Monday, September 13, 2010
As a small boy I remember being taken down to Abbey Farm. There were some old stone buildings there but at the age I was then it was meaningless to me. I did notice the pigs, however. When I went back there about twenty to thirty years later, the pigs were gone and there were a number of people beavering away to reveal floor tiles and wall paintings. Bradwell Priory was being reclaimed.
The founndation came from Meinfelin, the second Baron of Wolverton. He seems to have lived to a good age and he may have consolidated the wealth of the barony. At any rate he had sufficient wealth to endow the Priory of Bradwell in his will of 1155. This, sad to relate, may have been the high point of the history of the Priory. The original endowment gave the new Priory some land in Wolverton and Padbury and the churches of Stantonbury, Wolverton, Padbury, Chalfont St Giles and Stoke Hammond. Before too many years passed the Stantonbury church was lost to the Cathedral of Lincoln and the income from the church at Chalfont St Giles in 1259 and there were also disputes about payment from the church at Padbury. The Black Death of 1349 appears to have decimated the number of monks, although there is no precise figure. The buildings were reported to be dilapidated in 1361 and the office of Prior was not filled for some years after that. Apparently the names of the priors between 1410 and 1492 are unrecorded.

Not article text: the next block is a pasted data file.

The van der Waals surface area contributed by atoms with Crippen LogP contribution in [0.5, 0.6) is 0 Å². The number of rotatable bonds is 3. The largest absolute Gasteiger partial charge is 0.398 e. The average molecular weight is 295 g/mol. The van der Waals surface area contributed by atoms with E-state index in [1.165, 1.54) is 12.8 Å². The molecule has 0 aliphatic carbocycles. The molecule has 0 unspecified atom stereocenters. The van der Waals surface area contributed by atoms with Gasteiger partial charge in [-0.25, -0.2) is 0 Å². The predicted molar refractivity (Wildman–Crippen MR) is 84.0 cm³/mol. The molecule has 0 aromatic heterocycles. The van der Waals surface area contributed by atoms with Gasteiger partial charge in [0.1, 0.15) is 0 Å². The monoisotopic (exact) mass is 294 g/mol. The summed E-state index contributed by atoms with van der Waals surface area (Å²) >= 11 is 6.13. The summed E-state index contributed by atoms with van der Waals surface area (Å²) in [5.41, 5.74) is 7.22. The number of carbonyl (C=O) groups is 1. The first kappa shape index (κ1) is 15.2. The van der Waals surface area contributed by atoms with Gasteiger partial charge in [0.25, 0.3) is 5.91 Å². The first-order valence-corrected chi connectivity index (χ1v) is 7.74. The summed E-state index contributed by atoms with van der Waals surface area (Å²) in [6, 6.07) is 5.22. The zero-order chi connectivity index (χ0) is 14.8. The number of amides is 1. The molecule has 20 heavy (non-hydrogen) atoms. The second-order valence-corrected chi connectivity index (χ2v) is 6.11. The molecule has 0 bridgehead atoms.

The income for the priory in 1291 amounted to £10 19s 6d and at dissolution in 1524, when you can be sure that Cromwell’s commissioners accounted for every penny, the income was £47 4s 11/4d.
There is some evidence that the priory held properties in Little Billing and Northampton which suggests that the Longuevilles may have come to its aid from time to time, but the overall picture is that of an institution which was never able to attract the endowments it needed to thrive in the 13th and 14th centuries.
The Longueville involvement continued until 1666 when it was sold to the Alston family. The change of ownership may have led to enlargement of the 16th century hall.
The name Bradwell Abbey probably came about after the monastic dissolution when the new owners of former religious houses wished to magnify their status.
Very little of the medieval property survives intact. The small chapel, dedicated to St. Mary is about the only part to which one can ascribe a medieval heritage. It continued in use as a chapel until the 18th century but by 1798 it was used as a farm building - which is how I remembered it from my first encounter.
More detail can be found online at http://www.mkcdc.org.uk/bradwell.htm